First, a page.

Water is one of our most important sources of life. However it seems that humans have not realized how important it is. Factory farming affects rivers, lakes, and coastal waters. The reason for water pollution is that packed manure lagoons drive animal waste into waterways.

Farm animals' manure contains nitrogen and phosphorus that pollute our water. In December 1999, the Izaak League of Nation did a report with the help of the Clean Water Network. This report surveys water pollution caused by factory farms in ten states during 1999, and the violations catalogued in this report demonstrate that the pollution control "technologies" used in factory farms are not working and threaten the environment, specially our waterways. North Carolina was in 1999 the second producer of hog in the United States. Some of the major problems that water pollution in Eastern North Carolina had experience are excessive nutrients in coastal river and estuaries; algal blooms; eutrophication; massive fish kills and outbreaks of the toxic algae Pfiesteria Piscicida. (Frey, Fredregil, Hooper 4) There are some egg-producing farms that have been linked for a long period of time with water pollution.

One of these companies is Buckeye Egg Far in Ohio. "Ohio is the number one egg-producing state in the country, largely because of the Buckeye Egg Farm- one of the world's largest scale factory farms in Ohio. There are 125 large scale factory farms in Ohio. Buckeye Egg Farm has been the most visible large-scale operation in Ohio due to a long history of pollution problems.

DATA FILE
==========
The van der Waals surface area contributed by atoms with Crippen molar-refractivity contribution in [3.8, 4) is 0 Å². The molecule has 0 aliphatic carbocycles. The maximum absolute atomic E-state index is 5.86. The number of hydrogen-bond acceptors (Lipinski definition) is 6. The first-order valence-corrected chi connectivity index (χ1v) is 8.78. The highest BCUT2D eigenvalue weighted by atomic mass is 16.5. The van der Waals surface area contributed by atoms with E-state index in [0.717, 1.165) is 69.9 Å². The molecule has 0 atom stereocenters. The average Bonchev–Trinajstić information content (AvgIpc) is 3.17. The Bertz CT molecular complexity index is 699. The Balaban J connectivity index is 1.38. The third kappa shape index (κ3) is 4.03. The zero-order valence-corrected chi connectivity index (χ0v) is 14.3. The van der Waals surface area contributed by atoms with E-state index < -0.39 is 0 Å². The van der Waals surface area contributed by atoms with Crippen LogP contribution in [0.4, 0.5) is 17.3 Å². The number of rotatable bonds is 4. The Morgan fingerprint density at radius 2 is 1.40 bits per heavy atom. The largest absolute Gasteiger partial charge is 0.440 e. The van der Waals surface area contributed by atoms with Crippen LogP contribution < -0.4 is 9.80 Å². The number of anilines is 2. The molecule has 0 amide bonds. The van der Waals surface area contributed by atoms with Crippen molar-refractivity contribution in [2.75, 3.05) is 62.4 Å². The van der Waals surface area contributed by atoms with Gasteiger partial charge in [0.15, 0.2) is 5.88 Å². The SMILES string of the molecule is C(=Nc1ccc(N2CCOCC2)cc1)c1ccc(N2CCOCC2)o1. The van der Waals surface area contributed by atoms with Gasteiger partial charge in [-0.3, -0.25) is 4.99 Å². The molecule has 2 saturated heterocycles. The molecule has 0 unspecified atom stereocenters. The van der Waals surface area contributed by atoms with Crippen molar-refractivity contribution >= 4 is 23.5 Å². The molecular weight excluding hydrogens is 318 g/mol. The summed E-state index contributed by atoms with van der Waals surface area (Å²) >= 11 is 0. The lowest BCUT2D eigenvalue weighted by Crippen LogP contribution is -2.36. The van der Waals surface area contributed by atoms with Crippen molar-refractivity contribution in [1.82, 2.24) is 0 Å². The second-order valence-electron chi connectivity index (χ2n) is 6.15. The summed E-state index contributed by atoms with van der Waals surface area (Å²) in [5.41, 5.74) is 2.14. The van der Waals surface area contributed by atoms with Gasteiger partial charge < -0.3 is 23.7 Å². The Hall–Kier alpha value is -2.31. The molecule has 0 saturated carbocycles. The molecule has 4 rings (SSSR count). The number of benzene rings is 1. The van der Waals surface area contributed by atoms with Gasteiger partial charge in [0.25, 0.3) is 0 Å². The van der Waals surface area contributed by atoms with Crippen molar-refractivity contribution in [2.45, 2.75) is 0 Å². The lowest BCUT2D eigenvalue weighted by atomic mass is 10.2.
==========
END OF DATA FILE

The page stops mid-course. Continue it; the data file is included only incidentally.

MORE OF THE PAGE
Buckeye Egg houses over 10 million chickens in central and northwestern Ohio. The Ohio Attorney General Filed suit against Buckeye Egg in December 1999 as a result of what the Attorney General calls, .".. a laundry list of past and continuing violations of Ohio's solid water statures, water pollution control statutes, safe drinking water statutes, air pollution control statutes, and nuisance statutes." (frey, Fredregil, Hooper 11) The inadequate environmental record of different's polluter companies reveals that animal waste harms Missouri's environment. The people who should be blame for water pollution from factory farming are the industrialized-sized factory farms. When this large companies started to grow, more than a half of the state's independent family hog farmers began to leave the business.

The large factory farms have been charged with violation water quality standards. Dead pigs, pig fetuses, and veterinary waste have been found floating in lagoons. (Frey, Fredregil, Hooper 6) The rate of growth of factory farming is rapidly increasing in some states of the United States. For instance, the number of hogs in Oklahoma has increased so dramatically that sooner hogs are going to exceed the number of people in the state. (Frey, Fredregil, Hooper 9) In Iowa, more than 1. 7 million fish were killed by more than 80 feedlot-related spills.

Some of the sources of the spills were misapplication of manure onto fields and overflowing manure lagoons. (Fred, Fredregil, Hooper 12) "on July 9, an unknown number of fish died after hog manure from Pork Chop Ridge polluted 2. 5 miles of the red river in Woodford County (Frey, Fredregil, Hooper 14). Illinois has also contributed to water pollution although it has experienced fewer factory farm pollutions problems. This improvement is due to an increased regulation of the industry and better watch-dogging by local citizens groups. (Frey, Fredregil, Hooper) Mismanagement in manure storage technology is the result of water pollution.

If the waste storage system is done inappropriately at industrialized-sized factory farms, it leads to patterns facilities that pollute over and over again. There is something that could be done to prevent this from happening. "EPA and states must require factory farms to conduct water quality monitoring to catch pollution problems before it's too late - waiting until a lagoon overflows or fish die is not a responsible monitoring system" (Frey, Fredregil, Hooper).